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Developments in Construction Economics

Some Recent Books

Issues around the measurement, structure and performance of the building and construction industry, and its relationship with the economy and manufacturing, professional services and materials industries, have become the focus of CE in a series of books published since 2008. The contributions developed topics identified within the scope of CE in previous work, but they ranged widely and have consolidated the boundaries of CE while continuing to introduce ideas from elsewhere in economics.

For example, the six books have contributions on the activities of large, international contractors that dominate the global construction industry, a topic that has been, and is, of continuing interest. However, the global perspective in these books, while not new, marked another expansion of the topics and issues addressed, to include developments in market analysis, contractor strategies and in particular international cost comparisons and construction data. The following summary of the topics covered in the books illustrates the scope of CE research and current areas of interest.

The first two books ranged across practical, empirical and theoretical topics. In Economics for the Modern Built Environment (Ruddock 2008) seven contributions were on macroeconomic topics such as the economic effects of capital formation and investment, using construction statistics. There were five studies of markets and contractors, with three contributors emphasising the increasing divergence between global firms and local markets and two country case studies. The book brought a great deal of data together, and updated previous work in empirical CE on measuring construction activity and the broad construction industry. Modern Construction Economics: Theory and application (de Valence 2011) took an industry economics/industrial organization approach with contributions on market structure and competition, auctions and innovation. There were two on production theory and three others on methodology and experimental methods. Three of the contributions directly attacked the model of perfectly competitive markets with price taking firms, arguing construction markets can be concentrated and oligopolistic.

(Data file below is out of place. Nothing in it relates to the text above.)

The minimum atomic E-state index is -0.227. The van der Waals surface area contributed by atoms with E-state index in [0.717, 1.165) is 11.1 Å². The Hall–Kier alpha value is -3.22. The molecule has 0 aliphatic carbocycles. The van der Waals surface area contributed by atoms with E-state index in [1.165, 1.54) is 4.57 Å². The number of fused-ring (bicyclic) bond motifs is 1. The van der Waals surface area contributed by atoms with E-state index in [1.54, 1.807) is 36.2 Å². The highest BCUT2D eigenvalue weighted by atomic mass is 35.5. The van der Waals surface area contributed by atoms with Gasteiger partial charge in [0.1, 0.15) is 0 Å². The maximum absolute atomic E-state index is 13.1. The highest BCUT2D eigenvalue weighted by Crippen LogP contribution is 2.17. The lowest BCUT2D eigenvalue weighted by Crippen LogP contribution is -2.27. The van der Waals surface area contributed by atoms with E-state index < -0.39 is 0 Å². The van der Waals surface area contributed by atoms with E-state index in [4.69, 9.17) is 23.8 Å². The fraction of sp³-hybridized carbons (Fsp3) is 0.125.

Between them the two books covered many of the topics and techniques established in Period 2, and they carried on earlier debates over production theory and methodology. They included global and national research using macroeconomics, research based on industry economics, and case studies with managerial economics. Importantly, they consolidated the expansion of the focus of CE from the SIC construction industry and its activity and management, and made the case for CE being about the economics of the built environment. Bridging the gap between the urban scale of the built environment and new building and construction projects, which will typically only deliver a few percent of the total stock each year, has always been a fundamental challenge for CE.

In Measuring Construction: Prices, output and productivity, Best and Meikle (2015) put the focus on data quality and international comparisons of construction costs, raising issues in the collection and use of construction data. As their introduction makes clear “there are standard methods for measurement of physical building work, but the same cannot be said for the characteristics of the construction industry” (p. 1). The twelve contributions covered measurement of construction work, productivity and prices at the global, national, industry and project levels. Their conclusion was “there is no ‘correct’ answer to any of the questions this book explores … It is perhaps only by applying a variety of techniques to the various problems and comparing the results that we obtain that we will know if we are getting closer to developing an acceptable set of tools and methods.’ (p. 256). A multiple models approach is indeed required to tackle the ‘various problems’ with construction data.